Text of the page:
Cancer Drug Could Protect against Alzheimer’s
Protein clumps that clog up the brain are at the root of the most common form of dementia, Alzheimer’s.
Now a paper published in Science Advances, reveals researchers have discovered that a drug called bexarotene, which is approved in the U.S. for the treatment of lymphoma, also targets primary nucleation, the first step in the chain reaction that causes the faulty protein clumps or amyloid protein plaques.
The team is not declaring that they have cured Alzheimer’s. But are certainly hypothesizing that the drug could reduce the risk of developing the disease by boosting the body's natural defenses against faulty proteins in the brain.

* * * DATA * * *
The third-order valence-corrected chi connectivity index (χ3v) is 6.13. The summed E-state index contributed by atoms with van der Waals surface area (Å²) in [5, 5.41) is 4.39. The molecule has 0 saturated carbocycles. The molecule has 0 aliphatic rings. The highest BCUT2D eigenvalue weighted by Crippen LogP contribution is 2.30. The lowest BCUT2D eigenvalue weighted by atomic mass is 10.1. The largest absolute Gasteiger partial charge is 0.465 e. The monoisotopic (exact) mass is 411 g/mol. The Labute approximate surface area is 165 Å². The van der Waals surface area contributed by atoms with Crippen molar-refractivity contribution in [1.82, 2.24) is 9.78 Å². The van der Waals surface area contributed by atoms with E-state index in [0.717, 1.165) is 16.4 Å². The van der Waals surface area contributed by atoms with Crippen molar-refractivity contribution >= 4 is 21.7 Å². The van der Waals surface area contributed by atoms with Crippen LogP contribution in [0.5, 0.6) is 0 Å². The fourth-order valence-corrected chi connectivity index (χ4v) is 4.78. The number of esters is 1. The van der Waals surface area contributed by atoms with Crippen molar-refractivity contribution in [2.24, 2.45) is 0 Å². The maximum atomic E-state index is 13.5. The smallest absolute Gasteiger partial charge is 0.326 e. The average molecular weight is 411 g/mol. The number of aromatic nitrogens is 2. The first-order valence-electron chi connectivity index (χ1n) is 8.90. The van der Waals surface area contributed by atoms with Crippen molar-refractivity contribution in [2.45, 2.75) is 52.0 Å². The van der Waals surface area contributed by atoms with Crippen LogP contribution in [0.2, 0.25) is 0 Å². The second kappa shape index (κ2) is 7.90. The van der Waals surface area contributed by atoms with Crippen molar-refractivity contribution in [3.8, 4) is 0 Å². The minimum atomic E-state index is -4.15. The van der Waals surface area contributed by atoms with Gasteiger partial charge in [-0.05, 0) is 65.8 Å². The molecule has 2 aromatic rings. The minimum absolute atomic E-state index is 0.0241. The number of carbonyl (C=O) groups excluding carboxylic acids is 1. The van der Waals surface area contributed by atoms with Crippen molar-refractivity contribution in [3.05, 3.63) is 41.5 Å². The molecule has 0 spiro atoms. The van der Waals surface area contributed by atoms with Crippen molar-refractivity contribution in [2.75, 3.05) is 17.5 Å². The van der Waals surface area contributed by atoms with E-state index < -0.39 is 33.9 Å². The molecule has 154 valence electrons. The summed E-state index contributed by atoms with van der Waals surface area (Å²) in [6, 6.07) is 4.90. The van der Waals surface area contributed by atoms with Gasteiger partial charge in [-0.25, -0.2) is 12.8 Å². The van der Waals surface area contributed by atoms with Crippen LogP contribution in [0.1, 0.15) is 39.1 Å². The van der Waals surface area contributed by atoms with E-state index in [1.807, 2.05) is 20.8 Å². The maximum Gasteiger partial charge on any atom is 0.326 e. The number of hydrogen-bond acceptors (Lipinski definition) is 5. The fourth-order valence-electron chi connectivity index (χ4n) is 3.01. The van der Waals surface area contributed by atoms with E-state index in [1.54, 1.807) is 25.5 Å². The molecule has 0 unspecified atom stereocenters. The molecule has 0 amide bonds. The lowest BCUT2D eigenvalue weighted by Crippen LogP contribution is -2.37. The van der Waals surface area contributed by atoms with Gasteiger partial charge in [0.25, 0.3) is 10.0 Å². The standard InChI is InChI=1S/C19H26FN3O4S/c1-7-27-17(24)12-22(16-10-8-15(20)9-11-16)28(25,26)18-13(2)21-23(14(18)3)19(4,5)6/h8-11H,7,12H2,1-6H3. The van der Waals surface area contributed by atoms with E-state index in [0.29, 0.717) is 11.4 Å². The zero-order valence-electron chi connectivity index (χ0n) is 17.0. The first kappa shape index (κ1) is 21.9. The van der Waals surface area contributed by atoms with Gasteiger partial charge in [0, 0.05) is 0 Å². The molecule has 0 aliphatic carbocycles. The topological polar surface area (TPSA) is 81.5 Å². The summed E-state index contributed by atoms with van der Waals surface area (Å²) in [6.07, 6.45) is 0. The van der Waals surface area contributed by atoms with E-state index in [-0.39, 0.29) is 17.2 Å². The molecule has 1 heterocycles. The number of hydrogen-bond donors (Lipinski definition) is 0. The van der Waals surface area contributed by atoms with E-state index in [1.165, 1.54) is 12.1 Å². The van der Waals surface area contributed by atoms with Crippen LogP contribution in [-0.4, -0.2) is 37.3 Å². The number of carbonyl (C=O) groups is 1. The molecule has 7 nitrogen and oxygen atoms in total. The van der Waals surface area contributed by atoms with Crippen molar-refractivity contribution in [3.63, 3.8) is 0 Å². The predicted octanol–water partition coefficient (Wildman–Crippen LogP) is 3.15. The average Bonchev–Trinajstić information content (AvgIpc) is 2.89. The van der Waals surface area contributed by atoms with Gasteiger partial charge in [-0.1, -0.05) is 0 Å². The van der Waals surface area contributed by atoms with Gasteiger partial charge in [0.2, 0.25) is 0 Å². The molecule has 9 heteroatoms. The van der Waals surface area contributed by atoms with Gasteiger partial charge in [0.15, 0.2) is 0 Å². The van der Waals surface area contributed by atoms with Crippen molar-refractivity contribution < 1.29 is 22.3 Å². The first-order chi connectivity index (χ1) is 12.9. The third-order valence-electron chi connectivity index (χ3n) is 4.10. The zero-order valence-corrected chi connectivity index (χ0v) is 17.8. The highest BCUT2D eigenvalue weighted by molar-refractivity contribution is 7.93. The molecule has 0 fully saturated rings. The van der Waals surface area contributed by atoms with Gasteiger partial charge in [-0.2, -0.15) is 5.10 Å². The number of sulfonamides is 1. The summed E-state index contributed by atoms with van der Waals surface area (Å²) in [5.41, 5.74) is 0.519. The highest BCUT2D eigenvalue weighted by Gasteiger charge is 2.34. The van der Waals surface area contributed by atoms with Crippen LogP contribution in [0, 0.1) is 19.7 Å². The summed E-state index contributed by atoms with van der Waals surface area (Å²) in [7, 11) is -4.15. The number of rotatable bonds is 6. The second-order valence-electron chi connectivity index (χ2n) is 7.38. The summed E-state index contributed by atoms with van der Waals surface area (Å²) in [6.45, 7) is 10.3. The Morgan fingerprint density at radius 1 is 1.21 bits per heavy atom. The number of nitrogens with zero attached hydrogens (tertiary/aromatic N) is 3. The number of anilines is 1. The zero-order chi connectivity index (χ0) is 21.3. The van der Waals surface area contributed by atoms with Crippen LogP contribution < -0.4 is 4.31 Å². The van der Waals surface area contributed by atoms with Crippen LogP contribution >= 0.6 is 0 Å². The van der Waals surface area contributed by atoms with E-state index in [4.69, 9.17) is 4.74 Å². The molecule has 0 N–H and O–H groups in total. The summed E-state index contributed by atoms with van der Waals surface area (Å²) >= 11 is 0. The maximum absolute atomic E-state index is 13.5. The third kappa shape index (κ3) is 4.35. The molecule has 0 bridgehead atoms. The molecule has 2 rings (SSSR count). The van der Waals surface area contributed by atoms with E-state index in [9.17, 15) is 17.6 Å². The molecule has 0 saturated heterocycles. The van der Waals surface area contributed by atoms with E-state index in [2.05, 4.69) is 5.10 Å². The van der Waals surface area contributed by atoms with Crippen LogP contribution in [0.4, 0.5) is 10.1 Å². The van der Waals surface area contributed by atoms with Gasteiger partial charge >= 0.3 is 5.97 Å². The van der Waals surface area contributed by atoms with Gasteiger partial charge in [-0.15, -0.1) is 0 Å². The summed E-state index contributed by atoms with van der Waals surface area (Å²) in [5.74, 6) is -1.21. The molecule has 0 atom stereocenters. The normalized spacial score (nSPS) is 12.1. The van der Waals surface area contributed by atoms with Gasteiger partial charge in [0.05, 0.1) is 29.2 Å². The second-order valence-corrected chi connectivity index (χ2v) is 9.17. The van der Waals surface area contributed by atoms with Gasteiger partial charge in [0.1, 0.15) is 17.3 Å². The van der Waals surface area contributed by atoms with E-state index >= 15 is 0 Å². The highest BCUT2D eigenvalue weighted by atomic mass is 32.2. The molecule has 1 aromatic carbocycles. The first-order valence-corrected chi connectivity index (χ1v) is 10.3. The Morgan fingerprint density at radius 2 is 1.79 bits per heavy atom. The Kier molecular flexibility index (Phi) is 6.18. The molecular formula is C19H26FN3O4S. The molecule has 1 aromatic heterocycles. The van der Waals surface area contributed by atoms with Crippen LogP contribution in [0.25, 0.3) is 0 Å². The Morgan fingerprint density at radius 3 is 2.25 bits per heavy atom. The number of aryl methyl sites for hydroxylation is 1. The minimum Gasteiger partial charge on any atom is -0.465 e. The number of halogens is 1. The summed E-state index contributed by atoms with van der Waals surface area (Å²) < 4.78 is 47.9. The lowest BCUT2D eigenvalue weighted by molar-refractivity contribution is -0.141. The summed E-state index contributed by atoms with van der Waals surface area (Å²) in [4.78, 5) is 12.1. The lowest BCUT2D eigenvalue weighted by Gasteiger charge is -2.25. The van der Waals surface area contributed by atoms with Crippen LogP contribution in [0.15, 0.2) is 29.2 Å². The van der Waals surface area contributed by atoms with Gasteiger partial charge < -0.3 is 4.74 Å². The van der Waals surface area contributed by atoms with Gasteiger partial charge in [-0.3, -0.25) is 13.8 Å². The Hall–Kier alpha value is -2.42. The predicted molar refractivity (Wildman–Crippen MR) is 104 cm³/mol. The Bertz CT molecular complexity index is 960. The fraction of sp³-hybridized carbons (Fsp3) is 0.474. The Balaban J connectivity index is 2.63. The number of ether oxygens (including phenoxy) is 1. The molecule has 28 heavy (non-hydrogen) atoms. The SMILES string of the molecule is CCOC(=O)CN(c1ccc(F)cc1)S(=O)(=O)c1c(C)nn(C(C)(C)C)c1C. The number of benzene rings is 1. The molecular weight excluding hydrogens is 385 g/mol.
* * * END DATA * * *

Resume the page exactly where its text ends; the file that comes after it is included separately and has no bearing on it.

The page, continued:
As people get older, the natural mechanisms for defending against brain plaques get weaker and become overwhelmed. For this study researchers from Cambridge, the University of Groningen in the Netherlands and Lund University in Sweden gave bexarotene to nematode worms that had been genetically programmed to develop symptoms of Alzheimer's disease.
The bexarotene interrupted amyloid plaque formation early in the process. When given soon enough, the drug completely suppressed the formation of the plaques in the worms.
One of the vital pieces of this study is that the researchers established exactly what happens stage by stage in Alzheimer's disease, and what might result if a particular stage were interrupted or switched off.
Further animal testing – followed by human studies – will reveal whether this new preventive approach could halt the earliest biological events in Alzheimer's and keep damage at bay.